Hunt orders review of NHS and Social Care ratings
- Published on Wednesday, 28 November 2012 14:43
- Posted by Scott Buckler
Health Secretary Jeremy Hunt has today ordered a review of the way that information on NHS and social care services is given to patients and the public
The study will assess the merits of an 'Ofsted-style' system of ratings for hospitals and care homes.
It will look at the way in which a new ratings system could help improve standards of care across the health and social care system. In particular, it will look at how information about services can be communicated to the public and how this information can be used to drive up standards across the system.
Health Secretary Jeremy Hunt said:
"I know how well each school in my constituency is doing thanks to independent and thorough Ofsted inspections. But because the CQC only measures whether minimum standards have been reached, I do not know the same about hospitals and care homes.
"I am not advocating a return to the old 'star ratings' – but the principle that there should be an easy to understand, independent and expert assessment of how well somewhere is doing relative to its peers must be right."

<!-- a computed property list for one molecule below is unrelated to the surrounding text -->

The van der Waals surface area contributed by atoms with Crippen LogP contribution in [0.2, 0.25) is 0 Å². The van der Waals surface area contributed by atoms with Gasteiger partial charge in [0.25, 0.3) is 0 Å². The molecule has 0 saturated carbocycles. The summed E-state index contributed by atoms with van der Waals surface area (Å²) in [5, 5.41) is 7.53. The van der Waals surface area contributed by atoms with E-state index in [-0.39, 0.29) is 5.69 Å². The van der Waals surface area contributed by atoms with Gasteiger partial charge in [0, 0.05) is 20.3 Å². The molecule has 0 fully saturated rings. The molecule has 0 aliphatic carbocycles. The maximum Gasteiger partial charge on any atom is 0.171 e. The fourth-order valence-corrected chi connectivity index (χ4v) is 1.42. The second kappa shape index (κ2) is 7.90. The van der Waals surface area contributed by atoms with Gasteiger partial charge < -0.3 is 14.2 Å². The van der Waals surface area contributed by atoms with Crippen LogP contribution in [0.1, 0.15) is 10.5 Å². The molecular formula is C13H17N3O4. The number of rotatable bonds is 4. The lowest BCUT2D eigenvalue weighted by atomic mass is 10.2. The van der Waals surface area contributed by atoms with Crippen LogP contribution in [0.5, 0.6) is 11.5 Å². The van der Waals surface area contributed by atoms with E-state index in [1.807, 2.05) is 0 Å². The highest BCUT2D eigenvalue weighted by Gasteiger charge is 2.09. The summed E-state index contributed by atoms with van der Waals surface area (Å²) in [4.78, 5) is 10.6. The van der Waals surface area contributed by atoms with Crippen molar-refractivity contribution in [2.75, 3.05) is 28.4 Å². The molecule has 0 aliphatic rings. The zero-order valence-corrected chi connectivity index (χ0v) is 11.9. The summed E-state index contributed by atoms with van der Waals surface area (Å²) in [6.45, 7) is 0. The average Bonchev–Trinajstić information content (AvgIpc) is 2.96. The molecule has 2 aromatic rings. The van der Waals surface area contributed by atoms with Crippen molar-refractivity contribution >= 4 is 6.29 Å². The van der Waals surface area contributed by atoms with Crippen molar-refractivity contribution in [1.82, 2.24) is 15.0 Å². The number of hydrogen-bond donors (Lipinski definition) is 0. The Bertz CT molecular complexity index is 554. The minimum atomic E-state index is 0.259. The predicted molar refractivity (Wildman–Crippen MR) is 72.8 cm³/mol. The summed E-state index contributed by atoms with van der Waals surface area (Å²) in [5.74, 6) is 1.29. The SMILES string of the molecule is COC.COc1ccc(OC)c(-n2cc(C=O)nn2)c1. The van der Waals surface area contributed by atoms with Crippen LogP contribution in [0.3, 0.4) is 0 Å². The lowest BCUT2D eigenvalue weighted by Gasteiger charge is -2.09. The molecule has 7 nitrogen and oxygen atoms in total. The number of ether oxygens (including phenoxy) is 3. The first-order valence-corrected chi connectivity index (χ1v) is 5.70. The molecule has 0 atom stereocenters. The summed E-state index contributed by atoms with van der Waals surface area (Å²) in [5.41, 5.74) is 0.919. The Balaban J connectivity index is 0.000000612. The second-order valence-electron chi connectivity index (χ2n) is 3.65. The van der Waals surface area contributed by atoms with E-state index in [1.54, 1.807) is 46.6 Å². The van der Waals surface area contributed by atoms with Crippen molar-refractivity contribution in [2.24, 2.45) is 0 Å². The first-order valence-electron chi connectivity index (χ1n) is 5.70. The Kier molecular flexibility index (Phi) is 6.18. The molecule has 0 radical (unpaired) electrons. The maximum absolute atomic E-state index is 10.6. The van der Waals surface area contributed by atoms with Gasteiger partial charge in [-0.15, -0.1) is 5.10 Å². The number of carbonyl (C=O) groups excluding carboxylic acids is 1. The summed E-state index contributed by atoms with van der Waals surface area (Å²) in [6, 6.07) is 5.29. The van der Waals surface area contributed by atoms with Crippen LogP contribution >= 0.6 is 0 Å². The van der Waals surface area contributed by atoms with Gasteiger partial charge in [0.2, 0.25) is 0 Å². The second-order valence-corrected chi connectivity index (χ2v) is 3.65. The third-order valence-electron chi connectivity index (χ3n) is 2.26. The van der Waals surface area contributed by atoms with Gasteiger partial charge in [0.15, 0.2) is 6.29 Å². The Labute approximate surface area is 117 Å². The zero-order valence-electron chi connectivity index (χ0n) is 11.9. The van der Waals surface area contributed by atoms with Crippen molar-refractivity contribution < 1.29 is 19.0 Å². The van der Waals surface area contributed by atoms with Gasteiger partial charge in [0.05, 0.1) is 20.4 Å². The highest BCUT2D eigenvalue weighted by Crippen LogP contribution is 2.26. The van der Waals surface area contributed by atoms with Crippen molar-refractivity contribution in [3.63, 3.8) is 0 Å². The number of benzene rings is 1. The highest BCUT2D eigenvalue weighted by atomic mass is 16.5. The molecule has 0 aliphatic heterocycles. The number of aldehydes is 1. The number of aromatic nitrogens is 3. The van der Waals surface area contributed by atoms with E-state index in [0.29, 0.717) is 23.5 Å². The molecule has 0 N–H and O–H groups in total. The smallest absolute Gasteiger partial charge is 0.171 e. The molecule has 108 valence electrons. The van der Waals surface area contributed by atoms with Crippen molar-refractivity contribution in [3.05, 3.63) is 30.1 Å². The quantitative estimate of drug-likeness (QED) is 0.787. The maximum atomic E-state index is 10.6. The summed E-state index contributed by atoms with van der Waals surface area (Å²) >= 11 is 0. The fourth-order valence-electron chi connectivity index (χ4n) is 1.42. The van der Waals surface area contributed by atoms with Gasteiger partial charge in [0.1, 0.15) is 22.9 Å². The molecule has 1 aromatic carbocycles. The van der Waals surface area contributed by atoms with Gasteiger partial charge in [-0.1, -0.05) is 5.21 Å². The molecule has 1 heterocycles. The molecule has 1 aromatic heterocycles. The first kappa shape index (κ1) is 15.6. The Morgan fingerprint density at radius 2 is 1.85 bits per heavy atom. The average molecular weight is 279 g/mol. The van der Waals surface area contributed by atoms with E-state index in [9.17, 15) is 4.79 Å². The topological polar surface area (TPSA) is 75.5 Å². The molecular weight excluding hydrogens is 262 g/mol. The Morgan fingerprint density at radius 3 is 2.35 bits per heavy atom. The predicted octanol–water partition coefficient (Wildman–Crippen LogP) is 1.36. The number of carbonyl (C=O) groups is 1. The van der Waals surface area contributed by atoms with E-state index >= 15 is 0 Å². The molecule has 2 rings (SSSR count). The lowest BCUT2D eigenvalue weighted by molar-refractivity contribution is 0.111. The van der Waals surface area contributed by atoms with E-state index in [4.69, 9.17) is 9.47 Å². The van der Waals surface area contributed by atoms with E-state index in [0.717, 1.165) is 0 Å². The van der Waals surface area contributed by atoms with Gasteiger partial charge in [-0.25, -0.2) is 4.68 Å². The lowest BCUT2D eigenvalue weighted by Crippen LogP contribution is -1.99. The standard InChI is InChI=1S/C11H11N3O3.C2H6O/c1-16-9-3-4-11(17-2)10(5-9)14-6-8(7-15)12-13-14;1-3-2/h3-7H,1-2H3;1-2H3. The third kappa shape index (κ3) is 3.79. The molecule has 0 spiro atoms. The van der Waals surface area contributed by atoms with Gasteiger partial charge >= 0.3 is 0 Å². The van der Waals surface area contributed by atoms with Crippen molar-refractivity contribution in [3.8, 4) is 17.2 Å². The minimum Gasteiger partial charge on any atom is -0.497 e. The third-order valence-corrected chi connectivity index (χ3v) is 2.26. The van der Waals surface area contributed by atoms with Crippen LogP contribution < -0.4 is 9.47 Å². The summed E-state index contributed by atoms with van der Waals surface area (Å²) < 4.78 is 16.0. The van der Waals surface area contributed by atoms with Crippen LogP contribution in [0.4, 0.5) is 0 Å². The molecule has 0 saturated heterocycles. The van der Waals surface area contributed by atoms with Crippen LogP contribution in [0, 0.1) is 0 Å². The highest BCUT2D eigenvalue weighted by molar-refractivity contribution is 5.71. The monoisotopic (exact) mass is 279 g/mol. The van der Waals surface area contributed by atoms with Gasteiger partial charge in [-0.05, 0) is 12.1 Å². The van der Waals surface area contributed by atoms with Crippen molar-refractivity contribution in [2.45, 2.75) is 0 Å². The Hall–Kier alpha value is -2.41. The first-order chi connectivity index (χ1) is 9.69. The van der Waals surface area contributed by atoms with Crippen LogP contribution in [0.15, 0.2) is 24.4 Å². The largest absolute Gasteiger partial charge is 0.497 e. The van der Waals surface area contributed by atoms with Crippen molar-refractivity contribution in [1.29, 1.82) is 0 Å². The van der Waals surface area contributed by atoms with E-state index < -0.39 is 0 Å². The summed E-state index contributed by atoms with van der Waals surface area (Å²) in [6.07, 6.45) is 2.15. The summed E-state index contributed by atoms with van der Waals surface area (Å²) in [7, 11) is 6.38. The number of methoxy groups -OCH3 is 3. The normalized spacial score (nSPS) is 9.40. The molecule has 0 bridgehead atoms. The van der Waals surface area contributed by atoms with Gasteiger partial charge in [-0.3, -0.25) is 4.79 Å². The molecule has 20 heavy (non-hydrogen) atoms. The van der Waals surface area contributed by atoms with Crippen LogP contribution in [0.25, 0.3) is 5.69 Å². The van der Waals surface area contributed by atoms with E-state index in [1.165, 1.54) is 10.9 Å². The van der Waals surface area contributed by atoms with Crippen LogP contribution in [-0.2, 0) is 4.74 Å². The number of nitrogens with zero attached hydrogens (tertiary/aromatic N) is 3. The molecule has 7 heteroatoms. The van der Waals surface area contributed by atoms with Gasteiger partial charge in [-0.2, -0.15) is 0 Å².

"So this week I have asked for an independent study to be done as to how this might be achieved in a way that does not increase bureaucracy."
He condemned the examples of poor care that have surfaced in the past and made clear that dignity, respect, and a constant, relentless drive for improvement in standards of care must be paramount.
Jeremy Hunt continued:
"Next year we will roll out the 'friends and family' test across the NHS. For the first time hospital users will be asked if they would recommend the care they received to a friend or close member of their family. NHS staff will also be asked anonymously whether they would recommend their organisation to their own families.
"That's the closest measure we can get to 'care as you would wish to be cared for'. And we will publish the results. But we need to do more."
Secretary of State has asked for recommendations by the end of March 2013.
He made clear that, whatever the recommendations are from the review, any proposed new ratings system should have:
- No increase in bureaucracy
- Clear, simple results that patients and the public can understand – driving organisations to excel rather than just cover the basics
- Greater certainty that poor care gets spotted and addressed before standards collapse